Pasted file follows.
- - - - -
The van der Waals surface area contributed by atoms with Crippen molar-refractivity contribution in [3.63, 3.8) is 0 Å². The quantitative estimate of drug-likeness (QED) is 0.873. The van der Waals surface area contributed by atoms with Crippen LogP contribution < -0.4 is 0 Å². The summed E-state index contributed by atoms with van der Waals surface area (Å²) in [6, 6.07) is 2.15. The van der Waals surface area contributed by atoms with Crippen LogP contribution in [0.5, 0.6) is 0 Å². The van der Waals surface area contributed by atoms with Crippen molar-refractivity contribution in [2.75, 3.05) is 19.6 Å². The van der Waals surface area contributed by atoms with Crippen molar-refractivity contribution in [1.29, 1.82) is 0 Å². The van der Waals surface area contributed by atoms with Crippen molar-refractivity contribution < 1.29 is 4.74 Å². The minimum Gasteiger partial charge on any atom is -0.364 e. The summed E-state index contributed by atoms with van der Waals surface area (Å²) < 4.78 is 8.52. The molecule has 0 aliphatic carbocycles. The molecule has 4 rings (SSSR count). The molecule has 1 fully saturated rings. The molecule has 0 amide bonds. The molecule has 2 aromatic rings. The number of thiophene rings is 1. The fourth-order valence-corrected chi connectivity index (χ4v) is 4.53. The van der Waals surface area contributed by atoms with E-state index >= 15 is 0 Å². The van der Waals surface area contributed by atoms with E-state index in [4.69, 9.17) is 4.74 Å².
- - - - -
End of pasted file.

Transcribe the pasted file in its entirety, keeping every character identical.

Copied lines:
The van der Waals surface area contributed by atoms with Crippen molar-refractivity contribution in [3.63, 3.8) is 0 Å². The quantitative estimate of drug-likeness (QED) is 0.873. The van der Waals surface area contributed by atoms with Crippen LogP contribution < -0.4 is 0 Å². The summed E-state index contributed by atoms with van der Waals surface area (Å²) in [6, 6.07) is 2.15. The van der Waals surface area contributed by atoms with Crippen LogP contribution in [0.5, 0.6) is 0 Å². The van der Waals surface area contributed by atoms with Crippen molar-refractivity contribution in [2.75, 3.05) is 19.6 Å². The van der Waals surface area contributed by atoms with Crippen molar-refractivity contribution in [1.29, 1.82) is 0 Å². The van der Waals surface area contributed by atoms with Crippen molar-refractivity contribution < 1.29 is 4.74 Å². The minimum Gasteiger partial charge on any atom is -0.364 e. The summed E-state index contributed by atoms with van der Waals surface area (Å²) < 4.78 is 8.52. The molecule has 0 aliphatic carbocycles. The molecule has 4 rings (SSSR count). The molecule has 1 fully saturated rings. The molecule has 0 amide bonds. The molecule has 2 aromatic rings. The number of thiophene rings is 1. The fourth-order valence-corrected chi connectivity index (χ4v) is 4.53. The van der Waals surface area contributed by atoms with E-state index >= 15 is 0 Å². The van der Waals surface area contributed by atoms with E-state index in [4.69, 9.17) is 4.74 Å².